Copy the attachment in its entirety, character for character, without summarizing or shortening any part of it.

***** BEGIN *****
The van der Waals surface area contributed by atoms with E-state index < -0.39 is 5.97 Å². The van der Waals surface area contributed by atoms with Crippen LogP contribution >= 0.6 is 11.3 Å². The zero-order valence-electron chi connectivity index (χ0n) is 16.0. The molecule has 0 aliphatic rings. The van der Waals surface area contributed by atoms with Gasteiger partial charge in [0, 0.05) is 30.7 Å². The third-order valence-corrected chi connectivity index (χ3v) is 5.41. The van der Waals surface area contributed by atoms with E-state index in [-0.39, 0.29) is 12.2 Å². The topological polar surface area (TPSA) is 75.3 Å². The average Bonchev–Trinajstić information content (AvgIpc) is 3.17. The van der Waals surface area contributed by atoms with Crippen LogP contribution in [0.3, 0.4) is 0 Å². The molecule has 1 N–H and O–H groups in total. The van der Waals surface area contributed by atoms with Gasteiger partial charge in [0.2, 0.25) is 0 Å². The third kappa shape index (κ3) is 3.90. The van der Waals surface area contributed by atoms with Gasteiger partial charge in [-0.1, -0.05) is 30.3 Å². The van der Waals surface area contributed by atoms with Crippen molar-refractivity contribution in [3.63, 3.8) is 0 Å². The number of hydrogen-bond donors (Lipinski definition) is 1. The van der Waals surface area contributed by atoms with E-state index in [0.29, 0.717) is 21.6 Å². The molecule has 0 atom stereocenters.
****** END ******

The van der Waals surface area contributed by atoms with E-state index < -0.39 is 5.97 Å². The van der Waals surface area contributed by atoms with Crippen LogP contribution >= 0.6 is 11.3 Å². The zero-order valence-electron chi connectivity index (χ0n) is 16.0. The molecule has 0 aliphatic rings. The van der Waals surface area contributed by atoms with Gasteiger partial charge in [0, 0.05) is 30.7 Å². The third-order valence-corrected chi connectivity index (χ3v) is 5.41. The van der Waals surface area contributed by atoms with E-state index in [-0.39, 0.29) is 12.2 Å². The topological polar surface area (TPSA) is 75.3 Å². The average Bonchev–Trinajstić information content (AvgIpc) is 3.17. The van der Waals surface area contributed by atoms with Crippen LogP contribution in [0.3, 0.4) is 0 Å². The molecule has 1 N–H and O–H groups in total. The van der Waals surface area contributed by atoms with Gasteiger partial charge in [0.2, 0.25) is 0 Å². The third kappa shape index (κ3) is 3.90. The van der Waals surface area contributed by atoms with Gasteiger partial charge in [-0.1, -0.05) is 30.3 Å². The van der Waals surface area contributed by atoms with Crippen molar-refractivity contribution in [3.63, 3.8) is 0 Å². The number of hydrogen-bond donors (Lipinski definition) is 1. The van der Waals surface area contributed by atoms with E-state index in [0.29, 0.717) is 21.6 Å². The molecule has 0 atom stereocenters.